Farmers want in on climate change talks

by | Oct 20, 2021 | Australia, News

President of the National Farmers Federation (NFF) Fiona Simson has claimed a seat at the table during climate policy negotiations on behalf of farmers, saying the world is run by those who show up. NFF wants to ensure farmers interests are front and centre in the climate policy debate.

According to Simson, export markets are increasingly requiring exporters to demonstrate green credentials, citing EU taxes applied to exporters who don’t meet carbon thresholds and may be applied to agriculture in future. Simson stresses that if Australian exporters can’t meet the emerging expectations of its customers, then there is a line-up of countries producing comparable product who will. Closer to home, banks are tying interest rates to farm sustainability with the RBA and APRA directing banks to look at climate risk when providing loans and setting interest rates.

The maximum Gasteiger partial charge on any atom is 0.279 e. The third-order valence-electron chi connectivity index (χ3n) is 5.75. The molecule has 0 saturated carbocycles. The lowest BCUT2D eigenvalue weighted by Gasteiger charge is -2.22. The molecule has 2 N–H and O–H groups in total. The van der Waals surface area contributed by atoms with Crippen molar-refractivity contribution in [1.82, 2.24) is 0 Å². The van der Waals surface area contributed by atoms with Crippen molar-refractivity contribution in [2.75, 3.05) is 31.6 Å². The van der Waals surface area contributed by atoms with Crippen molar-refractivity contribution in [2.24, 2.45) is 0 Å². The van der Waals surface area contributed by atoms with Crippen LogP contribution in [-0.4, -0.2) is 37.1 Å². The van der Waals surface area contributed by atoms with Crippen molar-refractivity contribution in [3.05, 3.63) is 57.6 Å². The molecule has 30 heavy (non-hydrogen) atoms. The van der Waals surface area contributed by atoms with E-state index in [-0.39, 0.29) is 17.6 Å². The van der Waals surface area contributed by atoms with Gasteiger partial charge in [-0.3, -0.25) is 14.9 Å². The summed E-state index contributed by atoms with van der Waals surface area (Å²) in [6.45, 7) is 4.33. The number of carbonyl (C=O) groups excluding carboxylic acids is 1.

Despite the headwinds, Simson points out that ag is the only industry capable of emitting greenhouse gases but also sequestering it as carbon dioxide. NFF is positioning Australian agriculture to prosper in the new world by setting a clear goal and backing an economy-wide net carbon zero by 2050 target with some caveats. Farmers want to be part of the discussion to ensure they can continue to do business by ensuring there is a clear, economic pathway for agriculture to contribute and that farmers are not again victims of unfair regulation.   

Meanwhile, the Nationals struggle to find common ground on net zero emissions. Energy minister Angus Taylor pitched the Government’s net zero emissions by 2050 plan, but deputy Nationals leader David Littleproud said there were still many technical questions to be answered. If the Nationals do not reach agreement, Australian prime minister Scott Morrison could be a man without a plan when he travels to COP26 in Glasgow in November. The Nationals are not interested in any policies which impact jobs in the regions or add to the cost of living through an explicit carbon tax.